While everyone has the noblest of intentions when it comes to the environment, the reality is that here in the UK the automotive industry – both manufacturers and policy makers – have not done a good enough job to convince us to switch to pure EV cars. Even though car manufacturers will be soon flooding the market with new model EVs, the big unknown is whether consumers will purchase these cars. The combination of high prices and a slow/poor charging infrastructure (particularly here in the UK which remains a laggard compared to other European countries) makes the decision to purchase an EV very challenging for those set to buy a new car. History has not been kind where policy makers are concerned; the push to diesel was an unmitigated disaster and as such, confidence in the powers that be remains very low. This to say that the desired goal of a society with zero C02 tailpipe emissions risks taking far longer to achieve than we, and environmentalists and policy experts alike, are hoping for.
Let me re-iterate that the environmental benefits of a pure EV are irrefutable. Like the majority of people that I canvas, I am wholly supportive of reducing emissions for cleaner air. But what can we do to accelerate EV take-up? Beyond addressing the aforementioned high prices and poor charging infrastructure, the language used for charging and the associated charging systems needs to be completely re-invented. It’s too big an ask for consumers – particularly those who only have a passing interest in cars to begin with – to have them learn the intricacies of Types 1 & 2, Commando, CCS and CHAdeMO charging systems. Add in the likes of “kW” and “kW/h” and it’s confusing. By comparison, cars with traditional engines have two identifiers – petrol or diesel. Simple, no?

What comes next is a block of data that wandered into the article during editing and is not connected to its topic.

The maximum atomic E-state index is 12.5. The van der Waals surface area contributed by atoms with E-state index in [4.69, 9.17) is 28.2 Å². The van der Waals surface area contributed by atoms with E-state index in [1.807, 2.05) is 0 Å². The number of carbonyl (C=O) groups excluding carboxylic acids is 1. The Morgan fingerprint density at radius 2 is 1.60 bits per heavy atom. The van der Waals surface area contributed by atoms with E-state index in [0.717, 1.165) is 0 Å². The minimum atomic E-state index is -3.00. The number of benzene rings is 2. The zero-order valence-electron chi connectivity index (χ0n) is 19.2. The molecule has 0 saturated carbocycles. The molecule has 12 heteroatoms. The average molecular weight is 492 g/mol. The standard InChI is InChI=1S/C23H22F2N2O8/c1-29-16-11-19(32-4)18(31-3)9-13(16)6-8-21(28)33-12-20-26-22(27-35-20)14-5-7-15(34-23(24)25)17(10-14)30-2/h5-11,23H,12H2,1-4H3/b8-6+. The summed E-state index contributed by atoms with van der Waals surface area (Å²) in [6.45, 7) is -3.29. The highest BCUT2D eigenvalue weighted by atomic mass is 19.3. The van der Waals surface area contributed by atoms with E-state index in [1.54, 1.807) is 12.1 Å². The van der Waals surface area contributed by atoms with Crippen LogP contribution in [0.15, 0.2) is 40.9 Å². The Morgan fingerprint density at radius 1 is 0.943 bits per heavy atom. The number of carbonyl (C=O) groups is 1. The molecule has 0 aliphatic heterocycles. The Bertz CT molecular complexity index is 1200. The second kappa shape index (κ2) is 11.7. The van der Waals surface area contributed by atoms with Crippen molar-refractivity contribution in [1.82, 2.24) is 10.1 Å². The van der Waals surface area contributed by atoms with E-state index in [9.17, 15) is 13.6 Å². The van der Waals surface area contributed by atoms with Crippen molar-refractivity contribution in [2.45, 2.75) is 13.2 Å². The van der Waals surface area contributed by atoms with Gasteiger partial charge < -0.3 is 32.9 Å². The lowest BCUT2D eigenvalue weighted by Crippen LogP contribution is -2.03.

Separately, it is well documented that the challenges car manufacturers face are twofold – not only are the EVs themselves expensive to produce, with the price of lithium-ion batteries making about a third of the price of the car, but the lack of aftermarket servicing or repairs of EVs courtesy of the simpler electric motors risks denting the profitability of the car dealers, most of whom make the majority of their money from… after sales servicing and repairs. This mightn’t sound like a concern for us, the consumer, but the truth is that the traditional automakers remain reliant on the retail network to not only sell their new cars but also as a showroom for consumers to see their new cars, in person. While dealers are being forced to adapt to compete with the impact of online sales distribution, they remain the key outlet for those buyers still intent on physically inspecting a car before making such a significant purchase. For most buyers out there, relying on online pictures isn’t enough.
Make no mistake, EVs are the future. But until then, I’m going to continue living in the present.